Abuse is in a Person’s Moral Paradigm

People love to say abuse is a product of trauma. We still live with the utterly archaic wisdom, “Forgive them, Father, for they know not what they do.” This has been translated by pop psychology to “Hurt people hurt.” You need to understand that the religious took over most science fields and much modern science is thus garbage.

Abuse is not a product of trauma. It’s a product of entitlement. And they absolutely know what they are doing.

Lundy Bancroft is an abuse counselor to men who provides penetrating insight. He says abuse isn’t because of how a person feels. It is in how a person thinks. It has little to do with internal emotional damage that needs healing, which just keeps it on the abuser’s health and needs, which is what he likes. Instead, Bancroft offers,

A critical insight seeped into me from working with my first few dozen clients: An abuser almost never does anything that he himself considers morally unacceptable. He may hide what he does because he thinks other people would disagree with it, but he feels justified inside. I can’t remember a client ever having said to me: “There’s no way I can defend what I did. It was just totally wrong.” He invariably has a reason that he considers good enough. In short, an abuser’s core problem is that he has a distorted sense of right and wrong. (35, emphasis original)

Abuse is in a person’s moral paradigm. They think they are doing something good and beneficial. They think they are dishing out rightfully earned punishment. They feel highly entitled to whatever it is they want. Bancroft says to imagine a child promised a piece of land but gets to be an adult and realizes they have no such land. That is the mindset of an abuser and why they rape, steal, and hit to get what they want. Please read Lundy’s Why Does He Do That. See also Don Hennessey’s work. From Men who abuse women ‘use same tactics as a pedophiles’ and I’ve never met one who wanted to change:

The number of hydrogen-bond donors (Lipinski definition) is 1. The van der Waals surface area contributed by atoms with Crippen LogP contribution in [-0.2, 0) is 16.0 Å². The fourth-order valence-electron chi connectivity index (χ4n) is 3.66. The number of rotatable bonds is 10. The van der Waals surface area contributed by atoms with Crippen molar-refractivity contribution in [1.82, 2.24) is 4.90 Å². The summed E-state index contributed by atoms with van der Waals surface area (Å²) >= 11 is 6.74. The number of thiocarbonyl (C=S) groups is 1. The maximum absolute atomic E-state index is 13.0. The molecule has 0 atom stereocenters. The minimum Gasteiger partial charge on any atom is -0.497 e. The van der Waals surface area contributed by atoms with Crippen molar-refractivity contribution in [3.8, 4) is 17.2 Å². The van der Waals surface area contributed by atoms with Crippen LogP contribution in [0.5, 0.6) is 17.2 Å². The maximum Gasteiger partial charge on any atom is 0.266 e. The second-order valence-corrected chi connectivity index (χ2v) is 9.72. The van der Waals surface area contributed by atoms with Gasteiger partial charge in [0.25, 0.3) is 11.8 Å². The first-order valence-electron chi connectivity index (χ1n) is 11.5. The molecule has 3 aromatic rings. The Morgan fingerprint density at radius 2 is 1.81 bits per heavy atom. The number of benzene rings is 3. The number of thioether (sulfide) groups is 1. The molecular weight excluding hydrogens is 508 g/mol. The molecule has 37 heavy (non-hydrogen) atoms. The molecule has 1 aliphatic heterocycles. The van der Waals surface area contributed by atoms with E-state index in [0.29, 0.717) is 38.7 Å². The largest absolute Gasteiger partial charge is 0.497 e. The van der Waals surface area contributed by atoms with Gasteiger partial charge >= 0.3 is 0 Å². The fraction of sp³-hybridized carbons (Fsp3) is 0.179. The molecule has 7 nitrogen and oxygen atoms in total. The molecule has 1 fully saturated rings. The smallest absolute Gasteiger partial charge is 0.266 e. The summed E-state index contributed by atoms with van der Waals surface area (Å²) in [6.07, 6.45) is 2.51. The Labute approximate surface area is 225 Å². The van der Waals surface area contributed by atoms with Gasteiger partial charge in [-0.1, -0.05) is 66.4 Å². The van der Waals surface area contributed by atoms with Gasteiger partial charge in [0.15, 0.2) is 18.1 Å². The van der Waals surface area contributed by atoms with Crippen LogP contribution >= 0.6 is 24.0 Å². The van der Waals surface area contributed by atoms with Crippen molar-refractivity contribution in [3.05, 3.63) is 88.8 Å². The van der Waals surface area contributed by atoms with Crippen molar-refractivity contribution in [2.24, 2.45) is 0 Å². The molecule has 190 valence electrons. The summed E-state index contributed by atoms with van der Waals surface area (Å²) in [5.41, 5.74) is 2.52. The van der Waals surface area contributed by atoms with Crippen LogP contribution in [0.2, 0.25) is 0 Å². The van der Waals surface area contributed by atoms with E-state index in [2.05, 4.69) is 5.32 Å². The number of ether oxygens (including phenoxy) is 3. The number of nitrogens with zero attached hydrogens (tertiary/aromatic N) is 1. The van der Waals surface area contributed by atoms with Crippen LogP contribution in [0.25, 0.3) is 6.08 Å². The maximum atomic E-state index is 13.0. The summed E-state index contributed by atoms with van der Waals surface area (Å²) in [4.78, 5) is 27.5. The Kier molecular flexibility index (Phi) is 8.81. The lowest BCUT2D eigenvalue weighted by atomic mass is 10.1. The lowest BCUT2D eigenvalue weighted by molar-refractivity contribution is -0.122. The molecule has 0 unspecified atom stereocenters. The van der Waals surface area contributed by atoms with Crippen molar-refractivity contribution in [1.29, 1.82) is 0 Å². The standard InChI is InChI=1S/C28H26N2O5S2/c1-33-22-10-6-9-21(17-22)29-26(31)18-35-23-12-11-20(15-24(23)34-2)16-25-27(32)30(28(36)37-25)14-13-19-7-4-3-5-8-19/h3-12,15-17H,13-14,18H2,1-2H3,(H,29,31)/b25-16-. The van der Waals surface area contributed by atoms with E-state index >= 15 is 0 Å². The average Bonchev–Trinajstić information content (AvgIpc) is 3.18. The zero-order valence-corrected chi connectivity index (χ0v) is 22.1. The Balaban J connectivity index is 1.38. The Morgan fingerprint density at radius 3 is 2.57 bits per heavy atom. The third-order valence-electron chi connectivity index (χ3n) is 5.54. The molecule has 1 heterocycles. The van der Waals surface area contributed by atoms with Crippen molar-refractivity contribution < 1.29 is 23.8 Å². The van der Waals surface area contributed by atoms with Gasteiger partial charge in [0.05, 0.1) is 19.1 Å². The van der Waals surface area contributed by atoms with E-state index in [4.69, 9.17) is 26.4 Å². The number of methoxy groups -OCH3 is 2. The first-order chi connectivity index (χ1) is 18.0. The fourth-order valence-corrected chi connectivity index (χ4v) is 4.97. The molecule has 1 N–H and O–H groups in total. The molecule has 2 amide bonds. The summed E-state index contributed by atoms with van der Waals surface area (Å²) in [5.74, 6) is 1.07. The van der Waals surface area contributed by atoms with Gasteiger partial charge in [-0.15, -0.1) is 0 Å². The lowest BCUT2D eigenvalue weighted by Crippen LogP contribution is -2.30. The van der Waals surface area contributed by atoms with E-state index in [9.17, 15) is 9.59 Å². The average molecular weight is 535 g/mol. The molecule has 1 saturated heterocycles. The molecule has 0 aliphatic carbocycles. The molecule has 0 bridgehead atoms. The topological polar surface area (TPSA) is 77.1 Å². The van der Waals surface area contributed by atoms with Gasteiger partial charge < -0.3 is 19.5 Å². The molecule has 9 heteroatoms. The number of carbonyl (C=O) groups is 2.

Mr Hennessy believes that for men who abuse it is a “lifestyle choice”.

“It’s founded on a sense of entitlement and a lack of what I call conscience. He thinks he is entitled to do certain things. He will not have a sense of the impact that those things will have on anybody else. He will just go through life taking what he can get from people and primarily that’s in his family life,” he said.

If this is so, then a reprogramming of a person’s moral paradigm would do tremendous good in the world. If we saw punishment–inflicting physical harm on someone for the sake of behavioral compliance–as ethically wrong, a tremendous amount of abuse in the world would be cleaned up.

Objectivism is known to have toxic adherents. They are caustic, abrasive, and insulting. They deny tooth and nail that the adherent’s behavior has anything to do with the philosophy. And yet Objectivism is a moral philosophy. It has an ethics. It is one that encourages its members to judge and harshly. To clean up the world of irrationality, Rand advises to “never fail to pronounce moral judgment.” Its a highly moralizing philosophy, which claims reason and rationality for itself, as well as the moral high ground. Intuition and authentic feelings are damned as possibly hedonism or mysticism. Certain men are “the better sort of man.” Only a few get into Galt’s Gulch. Not to mention some of its fictional heroes have “the slow smile of an executioner” or have eyes “dark with ecstasy” when watching slaves be whipped.

But, no. It makes no sense whatsoever that it in any way produces abusive, caustic individuals.

Ok. Yes it does.

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